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Kidney Stones

Author: Annabel Chang, M.D.


Kidney stones are very common—about 1 in 10 adults will get them at some point, and both men and women are affected. What are kidney stones? They are collections of things such as calcium or other substances that can become crystals and get stuck in your kidneys. Most of the time they are made up of calcium, but they can also be made up of other things, such as struvite, uric acid, and cystine.

How do you know you have a kidney stone? You may feel no symptoms and not find out that you have a kidney stone until you pass one through your urine! Or you may find out when getting an image done of your abdomen that you happen to have one. Other times, you may feel symptoms. A kidney stone can cause pain on the flank or side of your body. The pain can come in bouts, lasting about half an hour or more and then come and go, or it can feel continually painful. It can be mild, or it can be so intensely painful that you need to go to the hospital. Another possible symptom is seeing blood in your urine. Some people have nausea and vomiting. It can feel like you need to urinate more urgently or frequently than usual. Urinating may become painful. In men, it can even cause pain in the penis or testicles. However, it is good to remember that you don’t have to have all or any of these symptoms when you have a kidney stone

If you are having these symptoms, you may also have another condition. For example, pain on the side of your body could be from a complicated urinary tract infection (UTI). Blood in the urine can also be a sign of kidney, bladder, and other cancers. In women, there may be a pregnancy, such as an ectopic pregnancy. Many other conditions can cause these symptoms; so, be sure to see a doctor.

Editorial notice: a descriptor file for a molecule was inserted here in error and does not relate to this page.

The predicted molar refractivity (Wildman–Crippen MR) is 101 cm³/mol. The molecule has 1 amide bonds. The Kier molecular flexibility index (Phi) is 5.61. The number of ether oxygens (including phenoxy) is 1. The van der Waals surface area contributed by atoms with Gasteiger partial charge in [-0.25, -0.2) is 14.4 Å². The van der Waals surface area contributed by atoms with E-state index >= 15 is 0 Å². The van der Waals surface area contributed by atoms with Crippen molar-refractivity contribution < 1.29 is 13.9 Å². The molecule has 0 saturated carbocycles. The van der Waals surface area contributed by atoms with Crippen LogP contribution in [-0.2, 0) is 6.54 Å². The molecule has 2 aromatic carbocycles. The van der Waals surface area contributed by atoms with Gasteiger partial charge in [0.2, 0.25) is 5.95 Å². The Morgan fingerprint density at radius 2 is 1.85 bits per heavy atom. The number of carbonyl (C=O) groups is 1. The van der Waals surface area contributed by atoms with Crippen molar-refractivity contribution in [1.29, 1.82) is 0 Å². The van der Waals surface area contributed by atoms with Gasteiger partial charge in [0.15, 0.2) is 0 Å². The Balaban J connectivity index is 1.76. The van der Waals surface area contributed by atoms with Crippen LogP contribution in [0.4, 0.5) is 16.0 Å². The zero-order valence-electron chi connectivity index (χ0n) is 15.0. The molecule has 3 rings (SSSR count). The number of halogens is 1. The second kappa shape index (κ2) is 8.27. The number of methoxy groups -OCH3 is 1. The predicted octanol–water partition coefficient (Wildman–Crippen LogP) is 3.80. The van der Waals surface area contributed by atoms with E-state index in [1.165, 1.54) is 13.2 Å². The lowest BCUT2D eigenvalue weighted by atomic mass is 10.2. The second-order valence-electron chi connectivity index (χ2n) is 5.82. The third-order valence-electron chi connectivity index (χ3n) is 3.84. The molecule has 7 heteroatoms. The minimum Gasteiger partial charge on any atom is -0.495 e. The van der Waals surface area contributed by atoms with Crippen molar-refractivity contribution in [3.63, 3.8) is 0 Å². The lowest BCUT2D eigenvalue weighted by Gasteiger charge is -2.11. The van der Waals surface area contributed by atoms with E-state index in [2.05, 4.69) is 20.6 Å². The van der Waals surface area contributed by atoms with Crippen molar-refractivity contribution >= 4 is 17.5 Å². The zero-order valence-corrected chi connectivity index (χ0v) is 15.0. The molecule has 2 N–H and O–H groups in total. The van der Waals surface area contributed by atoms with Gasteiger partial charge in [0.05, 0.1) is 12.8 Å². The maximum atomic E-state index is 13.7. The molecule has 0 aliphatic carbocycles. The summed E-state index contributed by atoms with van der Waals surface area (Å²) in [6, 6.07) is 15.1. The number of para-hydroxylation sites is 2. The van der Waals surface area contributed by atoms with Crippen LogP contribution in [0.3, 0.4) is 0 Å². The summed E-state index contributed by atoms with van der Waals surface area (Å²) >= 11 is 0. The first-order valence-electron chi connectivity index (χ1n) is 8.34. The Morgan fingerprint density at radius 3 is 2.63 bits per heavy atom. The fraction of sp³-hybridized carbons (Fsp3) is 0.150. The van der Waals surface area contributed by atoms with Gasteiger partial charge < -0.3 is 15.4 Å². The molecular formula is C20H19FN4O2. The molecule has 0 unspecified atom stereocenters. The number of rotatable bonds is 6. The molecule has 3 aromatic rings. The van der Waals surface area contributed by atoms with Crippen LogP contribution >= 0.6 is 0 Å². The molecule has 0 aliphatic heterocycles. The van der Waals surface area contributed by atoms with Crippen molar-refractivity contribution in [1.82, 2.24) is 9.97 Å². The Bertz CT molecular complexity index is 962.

What are some risk factors, or things that increase your risk of getting a kidney stone? Chronic conditions such as diabetes, overweight and obesity, and high blood pressure (hypertension), can increase your risk. This is one of the many reasons why seeing your primary care physician regularly, eating a healthy diet, and improving these conditions are important. Having had kidney stones in the past increases your risk of getting another one in the future. If you have had surgeries such as gastric bypass surgery or bariatric surgery, it can also increase your risk of getting kidney stones. Taking certain medications can also contribute. If you have had kidney stones in the past and are about to start a new medication, you can tell your doctor and ask about how to prevent more kidney stones. If you have gout, you have a higher risk of getting them. Also, not drinking enough water and frequent UTIs can also contribute to getting kidney stones.

If you think you may have a kidney stone, make sure to see a doctor. They can evaluate you and check to see if you have another condition. They may do an image to look for them, and they may treat you with fluids and medication. Depending on the severity, you may even need to go to the hospital and/or see a specialist such as a urologist. Sometimes stones may pass on their own, sometimes fluids and medication can help them pass, and sometimes it may even require the help of a urologist and special procedures to remove the stone or stones.

How can you try to prevent getting a kidney stone? Talk to your doctor about your specific situation. Improving your blood pressure, maintaining a healthy weight, and managing diabetes can help for this and many other health reasons! If you have gout, a history of certain surgeries, or a history of getting stones in the past, make sure to discuss it with your doctor. Stay healthy this autumn!

Dr. Chang is a resident physicians who sees patients of all ages and provides obstetrical services at Lone Star Family Health Center, a non-profit 501©3 Federally Qualified Health Center operating facilities in Conroe, Spring, Willis, Grangerland, and Huntsville, and serving as home to a fully integrated Family Medicine Residency Program to increase the number of Family Medicine physicians for Texas and our community.